Here Come the Oncology Biosimilars in the US: How Low Will Prices Go?

Here Come the Oncology Biosimilars in the US: How Low Will Prices Go?

A quick look at biopharma’s top-selling drugs(including forecasted sales through 2024) reveals a trio of biologic cancer treatments that have been marketed since 1997 and will likely bring in a cumulative total of more than $300 billion.

But biosimilar competition for Roche’s Herceptin (trastuzumab), Avastin (bevacizumab) and Rituxan (rituximab) is now ready to launch in the US, and Bernstein biopharma analyst Ronny Gal said in a report issued Friday that prices overall “are likely to decline by 70% in five years.”

The prediction comes as last month, Amgen and Allergan said they would launch Mvasi (bevacizumab-awwb) and Kanjinti (trastuzumab-anns) with list prices 15% lower than their reference products, and Mvasi priced 12% below the current Avastin Average Selling Price (ASP) and Kanjinti priced 13% below the current Herceptin ASP.

But Kanjinti will see competition from four other trastuzumab biosimilars approved by FDA. And unlike Amgen, which launched at-risk (and will not see its sales halted for now), the other companies have settled with Roche and likely will not launch until late 2019 or 2020, according to Gal.

“Hypothetically, price can go down 90%+ given the higher starting point of US prices,” Gal wrote in reference to trastuzumab. “With five competitors, market price could crash, but the companies involved in the first wave are all pretty sophisticated and the buyers are fragmented.”

Another positive for both Mvasi and Kanjinti is that United Healthcare recently announcedthat as of 1 October, “Preferred product language will be added as follows: Use of Mvasi (bevacizumab-awwb) prior to the use of Avastin and other bevacizumab biosimilar products. Use of Kanjinti (trastuzumab-anns) prior to the use of Herceptin and other trastuzumab biosimilar.”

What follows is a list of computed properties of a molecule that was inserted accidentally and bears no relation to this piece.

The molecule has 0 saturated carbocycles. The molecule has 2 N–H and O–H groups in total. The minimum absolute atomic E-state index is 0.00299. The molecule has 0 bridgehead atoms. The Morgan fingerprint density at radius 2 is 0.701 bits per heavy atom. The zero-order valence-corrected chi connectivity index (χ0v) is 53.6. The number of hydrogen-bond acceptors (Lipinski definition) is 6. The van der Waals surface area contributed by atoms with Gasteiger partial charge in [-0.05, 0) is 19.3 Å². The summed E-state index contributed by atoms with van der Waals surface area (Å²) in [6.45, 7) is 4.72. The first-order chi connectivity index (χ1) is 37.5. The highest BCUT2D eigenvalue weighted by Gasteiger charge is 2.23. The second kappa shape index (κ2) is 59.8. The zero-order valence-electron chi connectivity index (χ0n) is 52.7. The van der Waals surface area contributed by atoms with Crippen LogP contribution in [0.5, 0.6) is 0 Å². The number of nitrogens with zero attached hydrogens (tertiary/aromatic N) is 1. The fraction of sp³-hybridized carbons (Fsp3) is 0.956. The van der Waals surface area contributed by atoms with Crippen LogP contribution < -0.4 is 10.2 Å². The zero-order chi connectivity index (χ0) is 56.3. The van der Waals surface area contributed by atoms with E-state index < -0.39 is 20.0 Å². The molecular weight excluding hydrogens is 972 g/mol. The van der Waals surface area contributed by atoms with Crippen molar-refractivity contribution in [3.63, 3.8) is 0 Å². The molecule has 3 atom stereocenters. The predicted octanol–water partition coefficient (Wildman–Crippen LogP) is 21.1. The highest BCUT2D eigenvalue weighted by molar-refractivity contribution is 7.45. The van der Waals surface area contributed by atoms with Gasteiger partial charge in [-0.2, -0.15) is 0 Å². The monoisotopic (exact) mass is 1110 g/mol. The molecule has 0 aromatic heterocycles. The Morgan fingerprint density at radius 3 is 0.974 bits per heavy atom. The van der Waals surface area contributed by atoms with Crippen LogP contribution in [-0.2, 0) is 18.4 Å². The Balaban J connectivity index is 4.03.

Meanwhile, Pfizer said it will launch its bevacizumab biosimilar, known as Zirabev, in the fourth quarter of this year. And Gal predicts that as many as four bevacizumab biosimilars could launch in the US by 2022, and that, “Pricing should hold better than the Herceptin market given fewer competitors and we expect the biosimilar to be priced at 55% discount to the pre-biosimilar price in 2024.”

As far as the rituximab biosimilars, two have been approved by FDA, and Gal expects they will launch in late 2019 and early 2020, with the potential for a third competitor by the end of 2020. He also predicts that the price of Rituxan will decline by 50% by 2024.

But biosimilars will face obstacles following their launches, with difficulties gaining preferred positions with payers and some not being approved for all the same indications as their reference products.

Europe may also serve as an indicator of what’s to come in the US for these three. For Herceptin, Gal predicts eight to 10 biosimilar competitors will eventually hit EU markets and pricing “will gradually decline to ~20% of brand price pre-biosimilars.” He also predicts that for rituximab in the EU, there will be “gradual decline to ~30% of pre-biosimilars price by 2024 as additional entrants force the duopoly prices lower.”

Originally published on raps.org


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